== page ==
Levers are another thing. I've carved them from wood, made them from toothbrush handles, used clothespin halves, and cut them out of sheet brass stock.

Another choice is how the levers attach to the headstick. They can be connected to the outside of the stick or embedded in slots cut into the side of the headstick.

And then there are the control mechanisms. They can be implemented with strings or rods.

Figure makers take pride in their headsticks. The slicker and cleaner the design, the more attractive they are to buyers, or so it would seem from the promotional literature. "All brass mechanics. No strings to break."

Yet old fashioned string-and-lever controls hold up after years of use. The following pictures are of headsticks I made over the years, some with strings, some without. Uncle Sweeter has only one mechanism, a moving jaw, so his headstick will look much like those in the last two pictures shown here. Wooden stick, brass lever mounted on the front of the stick, nylon cord control. I expect it to outlive me.

Wednesday, June 21, 2006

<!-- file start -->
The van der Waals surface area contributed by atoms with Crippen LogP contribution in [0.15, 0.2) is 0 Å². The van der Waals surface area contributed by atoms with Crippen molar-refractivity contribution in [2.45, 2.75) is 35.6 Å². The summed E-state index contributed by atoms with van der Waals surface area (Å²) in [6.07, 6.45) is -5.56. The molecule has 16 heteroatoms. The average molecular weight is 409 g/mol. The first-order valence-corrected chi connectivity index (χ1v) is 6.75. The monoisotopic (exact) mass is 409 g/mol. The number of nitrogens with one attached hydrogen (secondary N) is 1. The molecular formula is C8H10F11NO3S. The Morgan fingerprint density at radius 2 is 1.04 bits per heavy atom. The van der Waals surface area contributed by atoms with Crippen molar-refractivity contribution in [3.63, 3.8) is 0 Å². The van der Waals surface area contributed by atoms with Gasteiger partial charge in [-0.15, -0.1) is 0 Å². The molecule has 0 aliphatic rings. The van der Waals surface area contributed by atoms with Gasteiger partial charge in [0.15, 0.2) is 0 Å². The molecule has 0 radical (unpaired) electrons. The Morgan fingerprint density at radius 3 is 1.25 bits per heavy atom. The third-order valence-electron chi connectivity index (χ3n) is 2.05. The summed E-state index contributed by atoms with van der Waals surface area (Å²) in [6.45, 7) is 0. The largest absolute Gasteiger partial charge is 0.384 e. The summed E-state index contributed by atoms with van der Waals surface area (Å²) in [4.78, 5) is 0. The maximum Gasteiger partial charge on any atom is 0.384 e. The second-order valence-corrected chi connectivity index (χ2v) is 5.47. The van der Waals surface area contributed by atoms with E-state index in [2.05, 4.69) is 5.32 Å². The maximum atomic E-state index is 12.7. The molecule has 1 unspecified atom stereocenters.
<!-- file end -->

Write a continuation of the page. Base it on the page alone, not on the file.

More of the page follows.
Primed and Ready to Assemble

Everything fits, head-wise. I've primed all the parts. I give the primer a couple of days to fully bond with the fiberglass. Then I can start assembling the head. Until then, there's a headstick, a body and some hands to make.

Tuesday, June 20, 2006

Small Tasks, Big Issues

Today is busy, but there's not much to report in the way of progress. I'm doing a lot of sanding and fitting. The jaw fits and operates well now. There are, however, some issues to consider before I start assembling and painting.

The Complexion: Smooth or Rough?

Old men have rough complexions. Wrinkles, blemishes, pits, bumps, and so on. It would be easy to keep the natural roughness that results from a clay model, a plaster mold, and a fiberglass cast. I've seen many ventriloquist dummies with really bad complexions, and many of them aren't elderly characters. A stroll through Vent Haven shows what I mean. And some contemporary figure makers produce rough-looking dummies even today. The philosophy is, I suppose, why expend a lot of time perfecting what is, after all, only a puppet.